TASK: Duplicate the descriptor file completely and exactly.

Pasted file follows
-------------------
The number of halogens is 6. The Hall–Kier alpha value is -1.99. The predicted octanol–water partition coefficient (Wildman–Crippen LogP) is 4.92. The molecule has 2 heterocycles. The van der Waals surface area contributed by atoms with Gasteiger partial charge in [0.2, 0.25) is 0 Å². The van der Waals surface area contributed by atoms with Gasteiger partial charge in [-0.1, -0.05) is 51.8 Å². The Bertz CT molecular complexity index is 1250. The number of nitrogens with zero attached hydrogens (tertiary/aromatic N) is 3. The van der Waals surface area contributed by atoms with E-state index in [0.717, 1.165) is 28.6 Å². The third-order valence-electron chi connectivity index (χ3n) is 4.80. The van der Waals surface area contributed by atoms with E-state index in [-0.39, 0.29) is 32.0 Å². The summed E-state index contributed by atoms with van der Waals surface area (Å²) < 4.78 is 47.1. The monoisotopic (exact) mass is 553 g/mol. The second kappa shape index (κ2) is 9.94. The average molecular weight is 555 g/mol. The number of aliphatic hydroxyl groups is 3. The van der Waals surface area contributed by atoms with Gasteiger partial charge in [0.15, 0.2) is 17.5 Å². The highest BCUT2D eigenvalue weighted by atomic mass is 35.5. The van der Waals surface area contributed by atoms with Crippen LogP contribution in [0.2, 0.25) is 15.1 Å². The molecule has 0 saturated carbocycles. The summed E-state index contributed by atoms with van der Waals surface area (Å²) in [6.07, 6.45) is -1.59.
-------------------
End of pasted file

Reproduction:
The number of halogens is 6. The Hall–Kier alpha value is -1.99. The predicted octanol–water partition coefficient (Wildman–Crippen LogP) is 4.92. The molecule has 2 heterocycles. The van der Waals surface area contributed by atoms with Gasteiger partial charge in [0.2, 0.25) is 0 Å². The van der Waals surface area contributed by atoms with Gasteiger partial charge in [-0.1, -0.05) is 51.8 Å². The Bertz CT molecular complexity index is 1250. The number of nitrogens with zero attached hydrogens (tertiary/aromatic N) is 3. The van der Waals surface area contributed by atoms with E-state index in [0.717, 1.165) is 28.6 Å². The third-order valence-electron chi connectivity index (χ3n) is 4.80. The van der Waals surface area contributed by atoms with E-state index in [-0.39, 0.29) is 32.0 Å². The summed E-state index contributed by atoms with van der Waals surface area (Å²) < 4.78 is 47.1. The monoisotopic (exact) mass is 553 g/mol. The second kappa shape index (κ2) is 9.94. The average molecular weight is 555 g/mol. The number of aliphatic hydroxyl groups is 3. The van der Waals surface area contributed by atoms with Gasteiger partial charge in [0.15, 0.2) is 17.5 Å². The highest BCUT2D eigenvalue weighted by atomic mass is 35.5. The van der Waals surface area contributed by atoms with Crippen LogP contribution in [0.2, 0.25) is 15.1 Å². The molecule has 0 saturated carbocycles. The summed E-state index contributed by atoms with van der Waals surface area (Å²) in [6.07, 6.45) is -1.59.